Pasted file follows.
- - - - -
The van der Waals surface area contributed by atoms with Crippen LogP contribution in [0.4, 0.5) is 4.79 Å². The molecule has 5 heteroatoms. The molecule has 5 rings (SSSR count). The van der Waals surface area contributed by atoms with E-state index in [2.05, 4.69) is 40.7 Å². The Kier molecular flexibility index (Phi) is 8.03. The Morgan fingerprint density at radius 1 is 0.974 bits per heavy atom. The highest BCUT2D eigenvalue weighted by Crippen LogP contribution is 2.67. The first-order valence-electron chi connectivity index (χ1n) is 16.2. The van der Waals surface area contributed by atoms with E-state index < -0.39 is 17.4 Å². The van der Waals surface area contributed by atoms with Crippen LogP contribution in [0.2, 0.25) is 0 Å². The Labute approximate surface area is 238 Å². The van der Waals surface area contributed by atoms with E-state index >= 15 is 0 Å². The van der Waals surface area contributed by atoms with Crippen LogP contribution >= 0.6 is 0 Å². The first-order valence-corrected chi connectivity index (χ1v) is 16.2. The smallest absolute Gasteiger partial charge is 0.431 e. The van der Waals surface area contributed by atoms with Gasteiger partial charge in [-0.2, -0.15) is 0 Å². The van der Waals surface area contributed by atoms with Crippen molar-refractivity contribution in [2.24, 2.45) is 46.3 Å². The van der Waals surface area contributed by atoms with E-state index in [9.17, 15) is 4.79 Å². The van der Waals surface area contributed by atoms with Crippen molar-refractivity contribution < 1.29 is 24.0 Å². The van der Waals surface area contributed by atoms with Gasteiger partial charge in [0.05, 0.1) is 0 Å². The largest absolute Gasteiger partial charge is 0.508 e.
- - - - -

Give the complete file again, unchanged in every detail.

The van der Waals surface area contributed by atoms with Crippen LogP contribution in [0.4, 0.5) is 4.79 Å². The molecule has 5 heteroatoms. The molecule has 5 rings (SSSR count). The van der Waals surface area contributed by atoms with E-state index in [2.05, 4.69) is 40.7 Å². The Kier molecular flexibility index (Phi) is 8.03. The Morgan fingerprint density at radius 1 is 0.974 bits per heavy atom. The highest BCUT2D eigenvalue weighted by Crippen LogP contribution is 2.67. The first-order valence-electron chi connectivity index (χ1n) is 16.2. The van der Waals surface area contributed by atoms with E-state index < -0.39 is 17.4 Å². The van der Waals surface area contributed by atoms with Crippen LogP contribution in [0.2, 0.25) is 0 Å². The Labute approximate surface area is 238 Å². The van der Waals surface area contributed by atoms with E-state index >= 15 is 0 Å². The van der Waals surface area contributed by atoms with Crippen LogP contribution >= 0.6 is 0 Å². The first-order valence-corrected chi connectivity index (χ1v) is 16.2. The smallest absolute Gasteiger partial charge is 0.431 e. The van der Waals surface area contributed by atoms with Gasteiger partial charge in [-0.2, -0.15) is 0 Å². The van der Waals surface area contributed by atoms with Crippen molar-refractivity contribution in [2.24, 2.45) is 46.3 Å². The van der Waals surface area contributed by atoms with E-state index in [9.17, 15) is 4.79 Å². The van der Waals surface area contributed by atoms with Crippen molar-refractivity contribution < 1.29 is 24.0 Å². The van der Waals surface area contributed by atoms with Gasteiger partial charge in [0.05, 0.1) is 0 Å². The largest absolute Gasteiger partial charge is 0.508 e.